MESA, Ariz. –- After the A’s first full-squad workout of the season was in the books Wednesday, the strongest praise that manager Bob Melvin handed out was directed at …
Bench coach Mike Aldrete?
Most major league clubs rely on the bench coach to coordinate the daily schedule for spring training. Considering Aldrete is in his first season on the A’s staff, and the team is breaking in a new spring practice facility at Fitch Park, Melvin expected some logistical headaches.
But all went smoothly during the 2 ½-hour workout, and for late February, that counts as a newsworthy development.
“You’re in a new complex, with a new team, with guys you don’t know, and to have it go off as well as it did today, I know (Aldrete) is going to sleep well tonight,” Melvin said.
DROPPING LUMBER: Mark Canha, looking to make a strong early impression as a Rule 5 draft pick, put on a power display in batting practice. The right-handed hitting first baseman/outfielder sent several balls rocketing over the left-field wall, putting the cars parked beyond the fence in some serious jeopardy.
Nothing to get too worked up about -– a coach was throwing to Canha during that portion of practice -– but it was a nice first day for the former Cal standout. As a Rule 5 pick, Canha must remain on the 25-man roster all season or be offered back to the Marlins for $25,000. A’s officials want to include him in this year’s plans, but Canha first must prove he belongs in the bigs.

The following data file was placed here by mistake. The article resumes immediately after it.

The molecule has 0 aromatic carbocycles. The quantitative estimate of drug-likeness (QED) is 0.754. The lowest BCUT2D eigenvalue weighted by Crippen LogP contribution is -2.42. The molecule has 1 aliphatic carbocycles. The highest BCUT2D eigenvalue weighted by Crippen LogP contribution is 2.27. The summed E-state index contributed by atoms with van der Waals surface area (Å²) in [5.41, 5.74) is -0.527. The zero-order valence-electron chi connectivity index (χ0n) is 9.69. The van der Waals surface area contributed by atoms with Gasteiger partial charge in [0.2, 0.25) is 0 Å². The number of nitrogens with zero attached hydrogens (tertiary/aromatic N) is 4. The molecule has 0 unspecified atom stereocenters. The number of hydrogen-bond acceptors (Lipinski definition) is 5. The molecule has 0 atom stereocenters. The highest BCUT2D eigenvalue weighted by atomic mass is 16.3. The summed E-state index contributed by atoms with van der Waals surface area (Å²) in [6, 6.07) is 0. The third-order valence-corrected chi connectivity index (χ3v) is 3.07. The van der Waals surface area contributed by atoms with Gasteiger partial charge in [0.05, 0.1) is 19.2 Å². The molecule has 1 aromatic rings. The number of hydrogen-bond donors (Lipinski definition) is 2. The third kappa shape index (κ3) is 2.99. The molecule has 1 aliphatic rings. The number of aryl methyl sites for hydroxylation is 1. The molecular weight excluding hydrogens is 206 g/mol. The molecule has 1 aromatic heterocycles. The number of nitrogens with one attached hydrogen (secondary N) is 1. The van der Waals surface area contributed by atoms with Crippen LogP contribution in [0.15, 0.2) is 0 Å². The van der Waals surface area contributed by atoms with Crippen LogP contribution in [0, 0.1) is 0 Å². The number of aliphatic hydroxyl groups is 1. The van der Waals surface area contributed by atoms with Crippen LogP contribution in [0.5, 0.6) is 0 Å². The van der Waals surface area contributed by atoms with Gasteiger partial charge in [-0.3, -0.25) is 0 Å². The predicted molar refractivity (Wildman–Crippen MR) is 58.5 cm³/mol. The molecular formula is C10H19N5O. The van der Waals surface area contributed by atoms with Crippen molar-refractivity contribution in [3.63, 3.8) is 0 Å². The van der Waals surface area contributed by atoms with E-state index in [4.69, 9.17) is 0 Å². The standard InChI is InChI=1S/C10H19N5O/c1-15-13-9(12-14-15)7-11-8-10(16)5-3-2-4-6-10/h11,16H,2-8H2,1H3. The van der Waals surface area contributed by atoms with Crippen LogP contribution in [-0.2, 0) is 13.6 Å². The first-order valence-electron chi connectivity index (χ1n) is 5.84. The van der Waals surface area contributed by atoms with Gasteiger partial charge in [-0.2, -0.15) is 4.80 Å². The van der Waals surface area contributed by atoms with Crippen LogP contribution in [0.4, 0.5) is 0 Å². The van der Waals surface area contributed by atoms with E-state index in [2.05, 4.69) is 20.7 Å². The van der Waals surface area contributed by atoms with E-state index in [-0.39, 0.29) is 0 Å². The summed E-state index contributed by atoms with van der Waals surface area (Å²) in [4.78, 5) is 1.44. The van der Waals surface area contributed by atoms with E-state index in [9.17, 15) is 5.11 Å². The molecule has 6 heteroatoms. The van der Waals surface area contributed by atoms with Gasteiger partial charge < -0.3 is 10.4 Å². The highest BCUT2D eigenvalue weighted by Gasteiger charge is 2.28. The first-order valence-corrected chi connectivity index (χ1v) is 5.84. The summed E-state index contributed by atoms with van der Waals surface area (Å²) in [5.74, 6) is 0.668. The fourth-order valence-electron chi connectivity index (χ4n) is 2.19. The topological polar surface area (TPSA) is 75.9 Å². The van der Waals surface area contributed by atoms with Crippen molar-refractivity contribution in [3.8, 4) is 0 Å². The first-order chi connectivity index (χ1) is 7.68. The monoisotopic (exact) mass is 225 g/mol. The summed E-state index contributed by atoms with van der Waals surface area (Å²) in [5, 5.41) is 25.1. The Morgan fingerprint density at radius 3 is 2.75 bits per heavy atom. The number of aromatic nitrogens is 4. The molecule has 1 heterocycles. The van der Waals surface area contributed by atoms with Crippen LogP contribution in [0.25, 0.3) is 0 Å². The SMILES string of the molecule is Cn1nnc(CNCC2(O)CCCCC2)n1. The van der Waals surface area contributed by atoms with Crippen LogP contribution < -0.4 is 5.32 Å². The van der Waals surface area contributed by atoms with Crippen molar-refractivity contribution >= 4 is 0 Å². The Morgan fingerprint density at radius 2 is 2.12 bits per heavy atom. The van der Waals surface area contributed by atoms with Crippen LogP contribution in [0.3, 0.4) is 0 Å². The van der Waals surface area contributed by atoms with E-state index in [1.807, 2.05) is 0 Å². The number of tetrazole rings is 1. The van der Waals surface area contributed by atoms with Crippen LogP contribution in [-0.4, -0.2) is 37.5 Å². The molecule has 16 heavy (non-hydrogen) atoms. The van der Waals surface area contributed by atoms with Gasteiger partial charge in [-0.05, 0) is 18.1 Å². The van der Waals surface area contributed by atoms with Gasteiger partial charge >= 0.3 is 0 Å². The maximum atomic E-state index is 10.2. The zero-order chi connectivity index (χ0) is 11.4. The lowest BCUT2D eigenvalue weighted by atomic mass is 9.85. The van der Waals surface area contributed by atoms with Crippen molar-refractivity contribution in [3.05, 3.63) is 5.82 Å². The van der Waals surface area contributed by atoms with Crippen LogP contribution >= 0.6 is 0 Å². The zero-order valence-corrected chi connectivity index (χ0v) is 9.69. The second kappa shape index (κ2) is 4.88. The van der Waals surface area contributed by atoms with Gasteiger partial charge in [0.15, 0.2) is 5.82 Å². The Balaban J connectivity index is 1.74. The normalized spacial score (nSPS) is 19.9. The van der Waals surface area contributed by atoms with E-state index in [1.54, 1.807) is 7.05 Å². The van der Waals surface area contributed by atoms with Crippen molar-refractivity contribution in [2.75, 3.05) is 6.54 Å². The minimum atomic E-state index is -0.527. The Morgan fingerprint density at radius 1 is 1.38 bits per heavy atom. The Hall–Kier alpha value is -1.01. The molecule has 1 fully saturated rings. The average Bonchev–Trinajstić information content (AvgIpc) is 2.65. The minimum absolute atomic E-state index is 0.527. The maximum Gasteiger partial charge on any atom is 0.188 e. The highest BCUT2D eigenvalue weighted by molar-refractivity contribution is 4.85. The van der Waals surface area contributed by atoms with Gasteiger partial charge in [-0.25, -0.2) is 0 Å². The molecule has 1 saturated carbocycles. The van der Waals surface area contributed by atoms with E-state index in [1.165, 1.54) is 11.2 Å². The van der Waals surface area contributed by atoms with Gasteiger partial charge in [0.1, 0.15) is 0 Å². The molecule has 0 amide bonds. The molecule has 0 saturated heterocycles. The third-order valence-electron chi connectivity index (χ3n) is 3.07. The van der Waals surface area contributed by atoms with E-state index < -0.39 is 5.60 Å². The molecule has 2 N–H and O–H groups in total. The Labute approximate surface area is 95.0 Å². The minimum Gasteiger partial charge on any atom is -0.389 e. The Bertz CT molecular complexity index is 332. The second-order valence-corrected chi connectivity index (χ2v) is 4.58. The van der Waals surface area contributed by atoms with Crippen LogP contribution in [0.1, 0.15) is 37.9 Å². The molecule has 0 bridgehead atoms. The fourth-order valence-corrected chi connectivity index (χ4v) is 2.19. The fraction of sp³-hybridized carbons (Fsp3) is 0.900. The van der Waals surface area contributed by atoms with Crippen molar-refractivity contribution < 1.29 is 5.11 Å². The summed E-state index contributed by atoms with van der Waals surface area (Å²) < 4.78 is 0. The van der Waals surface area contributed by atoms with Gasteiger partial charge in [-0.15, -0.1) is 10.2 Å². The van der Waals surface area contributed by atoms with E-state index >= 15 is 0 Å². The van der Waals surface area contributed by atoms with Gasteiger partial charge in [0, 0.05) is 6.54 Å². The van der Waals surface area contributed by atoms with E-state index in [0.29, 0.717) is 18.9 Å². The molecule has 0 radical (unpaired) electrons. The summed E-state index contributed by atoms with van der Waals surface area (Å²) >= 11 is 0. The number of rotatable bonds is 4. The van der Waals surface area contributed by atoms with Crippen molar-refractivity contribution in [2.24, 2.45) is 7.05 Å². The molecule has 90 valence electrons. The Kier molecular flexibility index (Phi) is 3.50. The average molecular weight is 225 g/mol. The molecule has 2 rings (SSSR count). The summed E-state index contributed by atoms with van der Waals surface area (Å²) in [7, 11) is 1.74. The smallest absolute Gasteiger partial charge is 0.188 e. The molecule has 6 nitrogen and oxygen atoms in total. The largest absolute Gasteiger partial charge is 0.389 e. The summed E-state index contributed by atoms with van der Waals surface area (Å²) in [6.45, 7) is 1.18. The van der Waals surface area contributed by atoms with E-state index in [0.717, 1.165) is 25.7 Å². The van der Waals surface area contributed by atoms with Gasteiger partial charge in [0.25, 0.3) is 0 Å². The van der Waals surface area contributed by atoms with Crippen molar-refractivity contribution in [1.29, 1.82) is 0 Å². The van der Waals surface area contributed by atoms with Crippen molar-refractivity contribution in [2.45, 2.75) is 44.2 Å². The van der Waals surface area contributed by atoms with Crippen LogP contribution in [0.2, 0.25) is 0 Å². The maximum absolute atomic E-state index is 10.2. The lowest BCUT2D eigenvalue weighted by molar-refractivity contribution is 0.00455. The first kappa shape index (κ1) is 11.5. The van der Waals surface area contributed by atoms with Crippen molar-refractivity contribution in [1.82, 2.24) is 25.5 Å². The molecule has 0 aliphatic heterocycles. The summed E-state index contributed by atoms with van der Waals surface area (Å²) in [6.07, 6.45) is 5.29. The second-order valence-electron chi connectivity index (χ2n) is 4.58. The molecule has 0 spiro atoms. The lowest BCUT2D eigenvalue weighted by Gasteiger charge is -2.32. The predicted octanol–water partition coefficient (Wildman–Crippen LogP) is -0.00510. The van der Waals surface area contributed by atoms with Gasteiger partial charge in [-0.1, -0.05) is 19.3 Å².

TEACHING MOMENT: With all the roster reshuffling during the winter, who will grab the reins from a leadership standpoint for the A’s? Melvin said center fielder Coco Crisp, the longest tenured Athletic, has played a central role setting the clubhouse tone in past seasons. Two newcomers with lockers next to each other this spring, DH Billy Butler and second baseman Ben Zobrist, appear to have the attitude and respect to lead as well.
“That’s what we’re here for,” Butler said, “not only for what we do on the field but for what we bring in the clubhouse.”
QUOTABLE: “We were under the radar last year. Isn’t it like that every year here?” – Left-hander Scott Kazmir, when asked if the A’s had a chip on their shoulder because the Angels and Mariners are generally viewed as A.L. West favorites.
ODDS AND ENDS: The same bizarre scene is playing out as last spring, with the A’s utilizing two batting cages at once on one field. Two pitching machines were set up side by side on the mound Wednesday, and two batting cages sat next to each other at home plate, with two batters taking swings and spraying balls everywhere. Japanese teams often use double batting cages to get more work in in a shorter amount of time, and the A’s picked up on it when they opened the 2012 season in Tokyo.